Skip to main content
The Globe and Mail
Support Quality Journalism.
The Globe and Mail
First Access to Latest
Investment News
Collection of curated
e-books and guides
Inform your decisions via
Globe Investor Tools
per week
for first 24 weeks

Enjoy unlimited digital access
Enjoy Unlimited Digital Access
Get full access to
Just $1.99per week for the first 24weeks
Just $1.99per week for the first 24weeks
var select={root:".js-sub-pencil",control:".js-sub-pencil-control",open:"o-sub-pencil--open",closed:"o-sub-pencil--closed"},dom={},allowExpand=!0;function pencilInit(o){var e=arguments.length>1&&void 0!==arguments[1]&&arguments[1];select.root=o,dom.root=document.querySelector(select.root),dom.root&&(dom.control=document.querySelector(select.control),dom.control.addEventListener("click",onToggleClicked),setPanelState(e),window.addEventListener("scroll",onWindowScroll),dom.root.removeAttribute("hidden"))}function isPanelOpen(){return dom.root.classList.contains(}function setPanelState(o){dom.root.classList[o?"add":"remove"](,dom.root.classList[o?"remove":"add"](select.closed),dom.control.setAttribute("aria-expanded",o)}function onToggleClicked(){var l=!isPanelOpen();setPanelState(l)}function onWindowScroll(){window.requestAnimationFrame(function() {var l=isPanelOpen(),n=0===(document.body.scrollTop||document.documentElement.scrollTop);n||l||!allowExpand?n&&l&&(allowExpand=!0,setPanelState(!1)):(allowExpand=!1,setPanelState(!0))});}pencilInit(".js-sub-pencil",!1); // via darwin-bg var slideIndex = 0; carousel(); function carousel() { var i; var x = document.getElementsByClassName("subs_valueprop"); for (i = 0; i < x.length; i++) { x[i].style.display = "none"; } slideIndex++; if (slideIndex> x.length) { slideIndex = 1; } x[slideIndex - 1].style.display = "block"; setTimeout(carousel, 2500); } //

Like the rest of the country, I basked in the euphoria of the Toronto Raptors championship win. It was more than a sports story. It captured the imagination of Canada, and in some ways, the Canada reimagined itself. The panoply of humanity, from the heart of Toronto to the multitude of Jurassic Parks across the land, spoke raucously to the ascendancy of inclusiveness. When trolls launched racist screeds against superfan Nav Bhatia, the chorus on social media essentially responded in unison: “Hell no, he’s my bro”.

It didn’t matter where you were from, what language you spoke, what you wore on your head, the colour of your skin or your politics. The Raptors’ story became our very own.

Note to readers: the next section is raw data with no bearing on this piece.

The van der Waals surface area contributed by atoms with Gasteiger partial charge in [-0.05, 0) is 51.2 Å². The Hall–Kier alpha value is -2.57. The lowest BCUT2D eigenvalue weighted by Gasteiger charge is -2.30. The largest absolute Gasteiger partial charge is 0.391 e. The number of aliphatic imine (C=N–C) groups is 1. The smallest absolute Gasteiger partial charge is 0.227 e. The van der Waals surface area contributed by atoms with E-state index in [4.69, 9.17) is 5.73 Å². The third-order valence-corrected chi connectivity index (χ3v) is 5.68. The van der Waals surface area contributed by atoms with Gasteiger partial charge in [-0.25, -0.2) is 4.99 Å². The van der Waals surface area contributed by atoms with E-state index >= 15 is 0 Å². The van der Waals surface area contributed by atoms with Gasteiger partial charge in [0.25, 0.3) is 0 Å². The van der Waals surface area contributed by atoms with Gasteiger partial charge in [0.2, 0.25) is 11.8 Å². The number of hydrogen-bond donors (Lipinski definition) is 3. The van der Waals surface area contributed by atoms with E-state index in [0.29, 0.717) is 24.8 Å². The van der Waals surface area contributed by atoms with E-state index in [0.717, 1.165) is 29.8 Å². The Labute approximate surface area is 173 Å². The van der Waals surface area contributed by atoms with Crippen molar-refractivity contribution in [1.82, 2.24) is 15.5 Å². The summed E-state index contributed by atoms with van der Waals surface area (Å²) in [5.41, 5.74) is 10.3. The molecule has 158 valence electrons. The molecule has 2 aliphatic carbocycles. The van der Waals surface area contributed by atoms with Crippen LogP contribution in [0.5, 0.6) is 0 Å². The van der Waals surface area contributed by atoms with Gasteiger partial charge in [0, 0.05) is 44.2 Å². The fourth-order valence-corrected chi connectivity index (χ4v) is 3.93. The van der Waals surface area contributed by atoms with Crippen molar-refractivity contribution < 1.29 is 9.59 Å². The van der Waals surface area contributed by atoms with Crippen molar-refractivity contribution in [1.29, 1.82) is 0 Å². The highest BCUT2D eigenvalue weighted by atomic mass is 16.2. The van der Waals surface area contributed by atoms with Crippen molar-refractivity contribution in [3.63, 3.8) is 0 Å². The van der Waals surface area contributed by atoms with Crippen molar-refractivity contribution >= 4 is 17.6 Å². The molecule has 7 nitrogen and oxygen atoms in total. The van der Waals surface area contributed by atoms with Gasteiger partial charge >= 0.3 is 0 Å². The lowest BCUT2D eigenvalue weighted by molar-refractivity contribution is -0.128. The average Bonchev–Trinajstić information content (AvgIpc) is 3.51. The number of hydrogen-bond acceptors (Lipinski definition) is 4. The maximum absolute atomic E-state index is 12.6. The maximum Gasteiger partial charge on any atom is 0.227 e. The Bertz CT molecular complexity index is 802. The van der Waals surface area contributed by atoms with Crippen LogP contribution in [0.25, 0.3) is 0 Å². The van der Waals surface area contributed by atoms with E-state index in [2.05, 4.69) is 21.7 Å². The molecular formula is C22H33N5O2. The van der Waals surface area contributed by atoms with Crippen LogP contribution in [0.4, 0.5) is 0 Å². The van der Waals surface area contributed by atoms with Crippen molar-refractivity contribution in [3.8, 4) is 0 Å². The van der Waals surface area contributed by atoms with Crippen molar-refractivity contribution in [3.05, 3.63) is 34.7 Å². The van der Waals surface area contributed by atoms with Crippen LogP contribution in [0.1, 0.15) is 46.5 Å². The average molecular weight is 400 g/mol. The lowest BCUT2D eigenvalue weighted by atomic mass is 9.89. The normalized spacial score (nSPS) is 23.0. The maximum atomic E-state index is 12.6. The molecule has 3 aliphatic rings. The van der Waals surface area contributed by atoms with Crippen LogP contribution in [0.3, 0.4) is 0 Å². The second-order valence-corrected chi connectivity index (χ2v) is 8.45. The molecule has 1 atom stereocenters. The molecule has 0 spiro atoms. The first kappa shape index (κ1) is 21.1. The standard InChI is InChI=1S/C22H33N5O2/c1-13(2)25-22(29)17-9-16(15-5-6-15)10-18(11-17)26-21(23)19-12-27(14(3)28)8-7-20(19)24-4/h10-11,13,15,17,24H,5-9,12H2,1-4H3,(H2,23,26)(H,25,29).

Fans cheer during the Raptors championship parade on June 17 in Toronto.

Vaughn Ridley/Getty Images

For those of a certain age, the 1972 Summit Series comes to mind – when this country’s collective identity last melded with the fortunes of a sports team. We were in the throes of the Cold War and smarting from the 1971 FLQ crisis. We placed our hopes in professional hockey players to rise to the challenge and, in the process, discovered the uniting force of hockey.

Story continues below advertisement

On a smaller scale, this is how I felt when the Montreal Canadiens went on their four-year Stanley Cup run in the late 70s. English, French, separatist, federalist, immigrant, Québécois-de-souche – it did not matter. We all cheered as one, soaking in the exuberance of the parades, side-by-side.

The Raptors victory shines a bright, beautiful light on Canada’s ability to come together and celebrate our diversity. That is, of course, until Quebec comes into focus.

This juxtaposition was clear the day after the Raptors’ championship win. With jubilation across the country, Quebec Premier François Legault announced the closure of debate on Bill 21. Over the weekend, plans were being made for a Toronto parade that would include the panoply of humanity. Meanwhile, Quebec politicians passed Bill 21, overriding the Constitution to create a two-tier society where full opportunities for government employment will be denied to some.

The spirit of inclusiveness jostling through the rest of Canada has been stopped dead in its tracks at the Quebec border.

During Friday’s news conference, Mr. Legault insisted that the new law will curb extremism. How will banning religious symbols impede the spread of white supremacism? Oh wait – that’s not what he meant. He wasn’t referring to right-wing extremism, which is a far greater threat to safety and democracy.